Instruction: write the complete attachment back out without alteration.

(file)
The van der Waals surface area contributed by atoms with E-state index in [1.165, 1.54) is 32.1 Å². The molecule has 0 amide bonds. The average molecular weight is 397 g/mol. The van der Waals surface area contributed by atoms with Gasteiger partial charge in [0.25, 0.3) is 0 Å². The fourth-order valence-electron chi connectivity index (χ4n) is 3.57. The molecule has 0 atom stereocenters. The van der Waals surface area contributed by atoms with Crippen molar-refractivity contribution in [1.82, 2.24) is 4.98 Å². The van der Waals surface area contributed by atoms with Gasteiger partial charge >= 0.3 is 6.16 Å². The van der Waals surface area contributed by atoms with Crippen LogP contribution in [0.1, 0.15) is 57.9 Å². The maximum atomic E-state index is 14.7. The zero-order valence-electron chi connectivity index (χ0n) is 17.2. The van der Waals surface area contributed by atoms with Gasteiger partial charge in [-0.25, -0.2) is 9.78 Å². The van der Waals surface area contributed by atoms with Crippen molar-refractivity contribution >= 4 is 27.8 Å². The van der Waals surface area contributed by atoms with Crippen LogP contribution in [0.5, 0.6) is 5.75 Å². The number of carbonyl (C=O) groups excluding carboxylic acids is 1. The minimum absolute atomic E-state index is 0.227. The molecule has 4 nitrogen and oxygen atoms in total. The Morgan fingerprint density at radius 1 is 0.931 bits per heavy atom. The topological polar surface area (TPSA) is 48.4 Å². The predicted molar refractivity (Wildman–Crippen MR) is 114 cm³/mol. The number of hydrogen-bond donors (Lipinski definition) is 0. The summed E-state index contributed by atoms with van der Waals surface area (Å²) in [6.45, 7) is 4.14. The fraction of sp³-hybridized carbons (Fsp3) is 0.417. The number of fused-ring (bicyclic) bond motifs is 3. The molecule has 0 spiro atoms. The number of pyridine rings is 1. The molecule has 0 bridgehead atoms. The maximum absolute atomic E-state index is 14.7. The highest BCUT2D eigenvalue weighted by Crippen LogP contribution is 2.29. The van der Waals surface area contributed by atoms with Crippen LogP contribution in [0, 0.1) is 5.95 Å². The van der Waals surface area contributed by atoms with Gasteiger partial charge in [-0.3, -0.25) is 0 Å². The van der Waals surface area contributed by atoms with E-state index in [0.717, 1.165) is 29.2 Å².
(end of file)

The van der Waals surface area contributed by atoms with E-state index in [1.165, 1.54) is 32.1 Å². The molecule has 0 amide bonds. The average molecular weight is 397 g/mol. The van der Waals surface area contributed by atoms with Gasteiger partial charge in [0.25, 0.3) is 0 Å². The fourth-order valence-electron chi connectivity index (χ4n) is 3.57. The molecule has 0 atom stereocenters. The van der Waals surface area contributed by atoms with Crippen molar-refractivity contribution in [1.82, 2.24) is 4.98 Å². The van der Waals surface area contributed by atoms with Gasteiger partial charge >= 0.3 is 6.16 Å². The van der Waals surface area contributed by atoms with Crippen LogP contribution in [0.1, 0.15) is 57.9 Å². The maximum atomic E-state index is 14.7. The zero-order valence-electron chi connectivity index (χ0n) is 17.2. The van der Waals surface area contributed by atoms with Gasteiger partial charge in [-0.25, -0.2) is 9.78 Å². The van der Waals surface area contributed by atoms with Crippen molar-refractivity contribution >= 4 is 27.8 Å². The van der Waals surface area contributed by atoms with Crippen LogP contribution in [0.5, 0.6) is 5.75 Å². The number of carbonyl (C=O) groups excluding carboxylic acids is 1. The minimum absolute atomic E-state index is 0.227. The molecule has 4 nitrogen and oxygen atoms in total. The Morgan fingerprint density at radius 1 is 0.931 bits per heavy atom. The topological polar surface area (TPSA) is 48.4 Å². The predicted molar refractivity (Wildman–Crippen MR) is 114 cm³/mol. The number of hydrogen-bond donors (Lipinski definition) is 0. The summed E-state index contributed by atoms with van der Waals surface area (Å²) in [6.45, 7) is 4.14. The fraction of sp³-hybridized carbons (Fsp3) is 0.417. The number of fused-ring (bicyclic) bond motifs is 3. The molecule has 0 spiro atoms. The number of pyridine rings is 1. The molecule has 0 bridgehead atoms. The maximum absolute atomic E-state index is 14.7. The highest BCUT2D eigenvalue weighted by Crippen LogP contribution is 2.29. The van der Waals surface area contributed by atoms with Crippen LogP contribution in [0, 0.1) is 5.95 Å². The van der Waals surface area contributed by atoms with Gasteiger partial charge in [-0.3, -0.25) is 0 Å². The van der Waals surface area contributed by atoms with E-state index in [0.717, 1.165) is 29.2 Å².